Quiet, perfectly legal psyops towards government officials (2/3)
3) All thought is embodied. You can’t touch an email, and a phone call to somebody’s office almost never results in them hearing your own voice, with your own emotions. But due to their rarity, a physical letter is quite likely to end up in the addressees’ own hands. That means all the brain machinery which tells someone ‘this is really real’ kicks in. The physical is naturally important to us.
This is among the reasons that people who grew up before email have an outsized influence at every level of government. They shouldn’t be the only ones.
Quiet, perfectly legal psyops towards government officials (3/3)
Given all that, let’s talk optimization. These bits aren’t strictly necessary, but will increase effectiveness.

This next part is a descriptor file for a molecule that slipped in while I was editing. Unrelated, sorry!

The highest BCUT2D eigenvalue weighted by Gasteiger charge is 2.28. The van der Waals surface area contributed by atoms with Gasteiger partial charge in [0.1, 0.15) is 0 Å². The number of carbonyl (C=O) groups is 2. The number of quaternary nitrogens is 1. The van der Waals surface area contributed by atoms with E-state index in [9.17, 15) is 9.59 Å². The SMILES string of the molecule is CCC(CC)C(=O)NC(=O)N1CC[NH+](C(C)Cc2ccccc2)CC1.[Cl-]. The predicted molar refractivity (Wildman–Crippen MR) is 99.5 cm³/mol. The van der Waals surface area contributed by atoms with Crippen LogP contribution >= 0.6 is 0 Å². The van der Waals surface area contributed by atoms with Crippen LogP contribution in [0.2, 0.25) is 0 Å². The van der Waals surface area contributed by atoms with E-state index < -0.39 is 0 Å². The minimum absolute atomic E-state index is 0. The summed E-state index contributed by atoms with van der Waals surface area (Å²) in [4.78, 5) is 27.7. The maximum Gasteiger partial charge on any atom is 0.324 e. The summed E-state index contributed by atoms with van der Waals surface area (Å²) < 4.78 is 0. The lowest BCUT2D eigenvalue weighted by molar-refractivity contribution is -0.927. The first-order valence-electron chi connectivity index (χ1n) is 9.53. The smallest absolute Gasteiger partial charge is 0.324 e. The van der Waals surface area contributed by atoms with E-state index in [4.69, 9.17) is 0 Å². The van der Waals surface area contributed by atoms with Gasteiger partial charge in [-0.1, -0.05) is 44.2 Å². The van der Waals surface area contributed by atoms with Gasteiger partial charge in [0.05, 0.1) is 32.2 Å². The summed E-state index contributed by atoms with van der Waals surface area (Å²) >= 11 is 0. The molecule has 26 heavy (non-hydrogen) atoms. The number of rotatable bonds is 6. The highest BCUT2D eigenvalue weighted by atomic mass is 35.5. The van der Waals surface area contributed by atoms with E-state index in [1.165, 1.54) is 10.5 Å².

* One subject per letter. People have only so much working memory, so they’re only going to remember one.
* Heavier than normal paper. Not so heavy that it doesn’t fold well into an envelope, but something with _presence_. That which has more physical weight, has more emotional weight.
* Handwriting that’s tidy, but a little on the small side. If somebody has to pay attention to parse it, they’re more likely to remember it. That’s true for every step in handling the thing, from the basic admin. assistant who first screens it for relevance, all the way to the final recipient.
* Somewhat formal phrasing. This emphasizes that you thought about what to say before you wrote it, not to mention being a class signifier.
* Use pen. Even erasable pen says “I really mean this” more than pencil does.